Professor Marc Wilson from Victoria University of Wellington will investigate whether self-harm leads to suicidal thoughts and behaviour, or vice versa, in New Zealand youth. This study will help us better understand suicide, a major cause of death among 15-29 year olds in Aotearoa New Zealand and globally.
Published 8 November 2018
Half of young New Zealanders engage in non-suicidal self-injury, such as cutting. Our nation also has one of the highest rates of youth suicide in the developed world, with Māori and Pasifika disproportionally affected. Suicide is the second biggest killer of 15-29 year-olds internationally, surpassed only by road traffic accidents. Research has shown that self-injurious thoughts and behaviour can predict suicidal thoughts and behaviour. However, the causal link between non-suicidal self-injury and suicide is poorly understood.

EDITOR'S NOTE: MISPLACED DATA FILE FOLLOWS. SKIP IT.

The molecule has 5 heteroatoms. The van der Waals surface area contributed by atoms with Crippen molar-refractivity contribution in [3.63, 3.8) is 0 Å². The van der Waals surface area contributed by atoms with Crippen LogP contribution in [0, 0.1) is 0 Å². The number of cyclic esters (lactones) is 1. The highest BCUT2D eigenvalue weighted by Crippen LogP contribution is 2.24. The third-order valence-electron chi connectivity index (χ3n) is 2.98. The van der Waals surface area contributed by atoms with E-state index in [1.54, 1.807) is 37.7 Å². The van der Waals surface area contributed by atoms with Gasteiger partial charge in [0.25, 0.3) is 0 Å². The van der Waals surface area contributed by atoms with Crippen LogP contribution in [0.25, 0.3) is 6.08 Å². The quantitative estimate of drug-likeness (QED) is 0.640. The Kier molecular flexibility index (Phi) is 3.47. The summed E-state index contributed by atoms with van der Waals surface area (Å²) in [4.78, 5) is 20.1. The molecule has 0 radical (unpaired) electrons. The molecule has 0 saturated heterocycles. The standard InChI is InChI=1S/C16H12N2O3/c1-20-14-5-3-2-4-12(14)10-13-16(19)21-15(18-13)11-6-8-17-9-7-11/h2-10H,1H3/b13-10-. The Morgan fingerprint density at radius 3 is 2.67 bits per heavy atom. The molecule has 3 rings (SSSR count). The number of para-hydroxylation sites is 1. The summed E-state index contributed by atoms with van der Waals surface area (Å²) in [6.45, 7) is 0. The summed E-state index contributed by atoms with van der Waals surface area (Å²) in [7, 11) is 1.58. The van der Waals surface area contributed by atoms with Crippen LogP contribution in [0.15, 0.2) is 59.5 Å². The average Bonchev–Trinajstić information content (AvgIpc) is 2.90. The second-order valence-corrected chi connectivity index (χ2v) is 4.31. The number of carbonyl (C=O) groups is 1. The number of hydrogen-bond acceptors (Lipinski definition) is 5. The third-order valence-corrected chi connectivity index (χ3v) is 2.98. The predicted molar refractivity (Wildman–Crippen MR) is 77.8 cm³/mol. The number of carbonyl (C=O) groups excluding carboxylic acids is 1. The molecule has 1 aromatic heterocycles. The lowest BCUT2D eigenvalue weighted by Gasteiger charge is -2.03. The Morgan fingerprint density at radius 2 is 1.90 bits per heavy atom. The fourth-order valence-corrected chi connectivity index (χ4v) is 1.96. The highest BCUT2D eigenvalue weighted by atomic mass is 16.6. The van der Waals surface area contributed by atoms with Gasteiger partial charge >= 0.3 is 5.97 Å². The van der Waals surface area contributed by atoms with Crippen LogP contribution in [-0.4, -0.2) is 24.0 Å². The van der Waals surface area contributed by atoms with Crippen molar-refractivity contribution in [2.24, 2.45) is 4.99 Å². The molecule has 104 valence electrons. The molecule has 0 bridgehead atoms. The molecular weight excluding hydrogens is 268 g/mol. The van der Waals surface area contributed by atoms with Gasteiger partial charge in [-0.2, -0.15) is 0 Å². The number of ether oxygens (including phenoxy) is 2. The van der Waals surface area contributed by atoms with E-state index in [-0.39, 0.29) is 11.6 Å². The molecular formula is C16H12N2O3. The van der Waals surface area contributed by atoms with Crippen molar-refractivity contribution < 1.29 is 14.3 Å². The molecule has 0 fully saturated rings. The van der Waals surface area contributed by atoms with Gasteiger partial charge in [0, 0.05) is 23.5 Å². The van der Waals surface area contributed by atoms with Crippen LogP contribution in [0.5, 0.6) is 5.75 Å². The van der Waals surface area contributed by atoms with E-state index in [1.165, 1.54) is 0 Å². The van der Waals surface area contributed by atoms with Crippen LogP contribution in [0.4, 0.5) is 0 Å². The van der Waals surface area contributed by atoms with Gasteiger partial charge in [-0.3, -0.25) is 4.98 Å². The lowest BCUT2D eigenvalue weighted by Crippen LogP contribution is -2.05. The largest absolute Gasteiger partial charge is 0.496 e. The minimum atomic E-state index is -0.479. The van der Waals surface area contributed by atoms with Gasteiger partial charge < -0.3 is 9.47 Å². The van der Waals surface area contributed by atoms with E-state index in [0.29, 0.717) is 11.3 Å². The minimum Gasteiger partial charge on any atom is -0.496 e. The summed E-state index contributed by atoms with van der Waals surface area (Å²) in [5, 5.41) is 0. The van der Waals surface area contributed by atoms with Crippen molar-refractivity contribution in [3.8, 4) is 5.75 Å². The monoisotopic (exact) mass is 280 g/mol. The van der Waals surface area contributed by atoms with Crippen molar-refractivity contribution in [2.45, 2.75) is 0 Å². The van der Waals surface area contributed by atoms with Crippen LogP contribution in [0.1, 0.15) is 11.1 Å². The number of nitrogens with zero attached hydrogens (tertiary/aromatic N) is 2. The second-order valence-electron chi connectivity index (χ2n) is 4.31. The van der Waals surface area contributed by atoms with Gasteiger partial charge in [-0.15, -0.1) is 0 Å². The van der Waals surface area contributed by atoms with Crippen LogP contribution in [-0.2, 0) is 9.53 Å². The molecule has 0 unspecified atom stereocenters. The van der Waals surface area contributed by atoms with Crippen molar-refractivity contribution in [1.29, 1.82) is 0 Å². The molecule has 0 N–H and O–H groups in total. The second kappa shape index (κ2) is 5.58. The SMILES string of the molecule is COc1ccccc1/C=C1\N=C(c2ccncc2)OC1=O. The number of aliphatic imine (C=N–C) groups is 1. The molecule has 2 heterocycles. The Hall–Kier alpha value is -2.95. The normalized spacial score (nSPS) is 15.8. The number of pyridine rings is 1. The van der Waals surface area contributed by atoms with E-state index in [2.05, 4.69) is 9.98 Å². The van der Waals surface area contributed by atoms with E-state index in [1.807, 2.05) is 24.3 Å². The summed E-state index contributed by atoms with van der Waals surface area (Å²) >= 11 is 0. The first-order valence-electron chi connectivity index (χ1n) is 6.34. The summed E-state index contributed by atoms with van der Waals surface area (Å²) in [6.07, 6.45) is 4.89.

Professor Marc Wilson from Victoria University of Wellington’s School of Psychology has received a Marsden Fund grant to examine why so many young people deliberately hurt themselves, and whether non-suicidal self-injury is a ‘gateway’ to suicidal thoughts and behaviour or vice versa. With a team of psychologists and researchers, he will undertake a longitudinal study of secondary school students. The team will survey around 2,000 youth each year on measures of self-harm, suicidal thoughts, and possible contributing factors such as self-esteem, social connectedness, and perfectionism. The team will also examine the link between physiological markers of stress (such as pain sensitivity, endocrine function, and heart-rate variability) and self-harm and/or suicidal thoughts and actions.
This will be the first longitudinal study in the world to test whether self-harm leads to suicidal thoughts and behaviour, or whether the reverse is true. The results will help to answer urgent questions about self-injury and suicide – their causes and consequences – among New Zealand youth and enable better interventions for at-risk youth.